I started my “career” working at Jack’s Fish Spot. We were located catty-corner to the famous Pike Place Fish Market where they throw the fish. My official title was “Fish Monger.” I cooked and served seafood to locals and tourists. After a while I found myself working part-time at Emmett Watson’s Oyster Bar. I held the title of “Master Oyster Shucker” and kept my shucker in a holster. Looking for more work I asked a shop owner if she knew of anyone hiring in the market. She took a very long deep look at me and said, “Joe over at World Class Chili is hiring. It is not easy to work for Joe. He is one of the hardest bosses to work under in The Market.” I was a bit unsettled by her concern but asked when is the best time to go see him. She replied, “5:45pm is the is the best time.” She gave me three bits of advice, patted me on the back, and then said “good luck.” I was not a bit more unsettled because her demeanor was if I was going to war.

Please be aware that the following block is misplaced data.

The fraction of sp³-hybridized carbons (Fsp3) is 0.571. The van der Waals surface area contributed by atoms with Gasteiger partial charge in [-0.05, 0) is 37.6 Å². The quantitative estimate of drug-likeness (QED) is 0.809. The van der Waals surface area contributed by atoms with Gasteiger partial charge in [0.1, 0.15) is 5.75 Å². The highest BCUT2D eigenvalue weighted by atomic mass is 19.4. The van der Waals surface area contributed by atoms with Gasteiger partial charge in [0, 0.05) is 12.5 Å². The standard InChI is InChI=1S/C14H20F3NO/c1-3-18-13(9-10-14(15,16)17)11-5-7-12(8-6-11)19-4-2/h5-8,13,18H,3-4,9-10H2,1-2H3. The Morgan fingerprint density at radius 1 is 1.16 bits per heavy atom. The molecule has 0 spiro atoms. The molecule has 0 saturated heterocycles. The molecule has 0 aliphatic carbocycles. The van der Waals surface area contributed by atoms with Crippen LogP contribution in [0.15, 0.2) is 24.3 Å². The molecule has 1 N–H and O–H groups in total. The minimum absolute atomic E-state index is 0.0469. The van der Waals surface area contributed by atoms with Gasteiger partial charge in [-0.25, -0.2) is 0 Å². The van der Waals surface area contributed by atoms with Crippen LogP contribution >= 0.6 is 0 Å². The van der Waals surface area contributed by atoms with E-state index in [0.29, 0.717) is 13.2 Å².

Pike Place Market, Seattle, Washington, Chili, Tourists

This is one of the most iconic images sitting at the heart of the Pike Place Market. This view can be seen from the corner of Pike and Pike Streets in Downtown Seattle, Washington.

At 5:45pm I went to World Class Chili. It was a 400 square hole-in-the-wall chili parlor tucked on the far edge of the Pike Place Market. If you did not know where it was located it would almost be hard to find. I could hear someone making noise but could not see anyone. As I entered the center of the space a 64 year-old silver haired man popped up from behind the counter. He stood there for a second looking at me almost as if I should not be there. As I started to become uncomfortable I reminded myself of Nancy’s number one bit of advice, “hold your ground.” I settled into myself and spoke first by saying, “Nancy at The Creamery said you were hiring.” I paused knowing this was the time to use Nancy’s second bit of advice. My next statement was, “she sent me.” He looked at me with a puzzling side look and questioningly said, Nancy sent you here?” Again we stood there for a chunk of time before he took the next turn to speak. “Why should I hire you?” Recalling Nancy’s third nugget of advice I replied, “I am looking to step up!” He seemed almost pleased with my responses and said, “OK, we’ll give you a try. Be here tomorrow at 2pm.”